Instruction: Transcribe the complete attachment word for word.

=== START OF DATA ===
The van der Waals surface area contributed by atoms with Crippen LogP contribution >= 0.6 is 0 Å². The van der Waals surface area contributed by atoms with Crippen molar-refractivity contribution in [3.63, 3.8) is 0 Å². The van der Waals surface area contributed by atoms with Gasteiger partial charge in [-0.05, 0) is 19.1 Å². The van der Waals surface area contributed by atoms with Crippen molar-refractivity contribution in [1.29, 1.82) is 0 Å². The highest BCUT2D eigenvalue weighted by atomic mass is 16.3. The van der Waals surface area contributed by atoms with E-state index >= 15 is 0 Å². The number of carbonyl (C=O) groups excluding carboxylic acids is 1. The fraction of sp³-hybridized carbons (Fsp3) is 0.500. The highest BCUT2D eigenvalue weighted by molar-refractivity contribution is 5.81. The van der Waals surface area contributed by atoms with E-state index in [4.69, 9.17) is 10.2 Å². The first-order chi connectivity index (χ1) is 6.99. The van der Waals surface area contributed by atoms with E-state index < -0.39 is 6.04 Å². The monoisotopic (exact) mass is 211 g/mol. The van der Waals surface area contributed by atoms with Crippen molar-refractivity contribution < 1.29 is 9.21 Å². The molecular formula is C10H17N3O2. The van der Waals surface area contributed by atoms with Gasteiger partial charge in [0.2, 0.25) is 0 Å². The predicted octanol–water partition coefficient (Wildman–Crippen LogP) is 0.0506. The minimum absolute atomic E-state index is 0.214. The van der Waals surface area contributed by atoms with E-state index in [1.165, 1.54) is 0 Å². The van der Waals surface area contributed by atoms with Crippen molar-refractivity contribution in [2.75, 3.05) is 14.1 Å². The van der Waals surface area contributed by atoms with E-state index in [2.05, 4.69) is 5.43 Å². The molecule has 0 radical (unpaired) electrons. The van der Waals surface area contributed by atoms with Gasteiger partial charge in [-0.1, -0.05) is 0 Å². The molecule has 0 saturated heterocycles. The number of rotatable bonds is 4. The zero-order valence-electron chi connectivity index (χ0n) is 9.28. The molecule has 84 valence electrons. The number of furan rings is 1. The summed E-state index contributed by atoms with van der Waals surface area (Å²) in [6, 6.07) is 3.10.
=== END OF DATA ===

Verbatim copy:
The van der Waals surface area contributed by atoms with Crippen LogP contribution >= 0.6 is 0 Å². The van der Waals surface area contributed by atoms with Crippen molar-refractivity contribution in [3.63, 3.8) is 0 Å². The van der Waals surface area contributed by atoms with Gasteiger partial charge in [-0.05, 0) is 19.1 Å². The van der Waals surface area contributed by atoms with Crippen molar-refractivity contribution in [1.29, 1.82) is 0 Å². The highest BCUT2D eigenvalue weighted by atomic mass is 16.3. The van der Waals surface area contributed by atoms with E-state index >= 15 is 0 Å². The number of carbonyl (C=O) groups excluding carboxylic acids is 1. The fraction of sp³-hybridized carbons (Fsp3) is 0.500. The highest BCUT2D eigenvalue weighted by molar-refractivity contribution is 5.81. The van der Waals surface area contributed by atoms with E-state index in [4.69, 9.17) is 10.2 Å². The first-order chi connectivity index (χ1) is 6.99. The van der Waals surface area contributed by atoms with E-state index < -0.39 is 6.04 Å². The monoisotopic (exact) mass is 211 g/mol. The van der Waals surface area contributed by atoms with Crippen molar-refractivity contribution < 1.29 is 9.21 Å². The molecular formula is C10H17N3O2. The van der Waals surface area contributed by atoms with Gasteiger partial charge in [0.2, 0.25) is 0 Å². The predicted octanol–water partition coefficient (Wildman–Crippen LogP) is 0.0506. The minimum absolute atomic E-state index is 0.214. The van der Waals surface area contributed by atoms with E-state index in [1.165, 1.54) is 0 Å². The van der Waals surface area contributed by atoms with Crippen molar-refractivity contribution in [2.75, 3.05) is 14.1 Å². The van der Waals surface area contributed by atoms with E-state index in [2.05, 4.69) is 5.43 Å². The molecule has 0 radical (unpaired) electrons. The van der Waals surface area contributed by atoms with Gasteiger partial charge in [-0.1, -0.05) is 0 Å². The molecule has 0 saturated heterocycles. The number of rotatable bonds is 4. The zero-order valence-electron chi connectivity index (χ0n) is 9.28. The molecule has 84 valence electrons. The number of furan rings is 1. The summed E-state index contributed by atoms with van der Waals surface area (Å²) in [6, 6.07) is 3.10.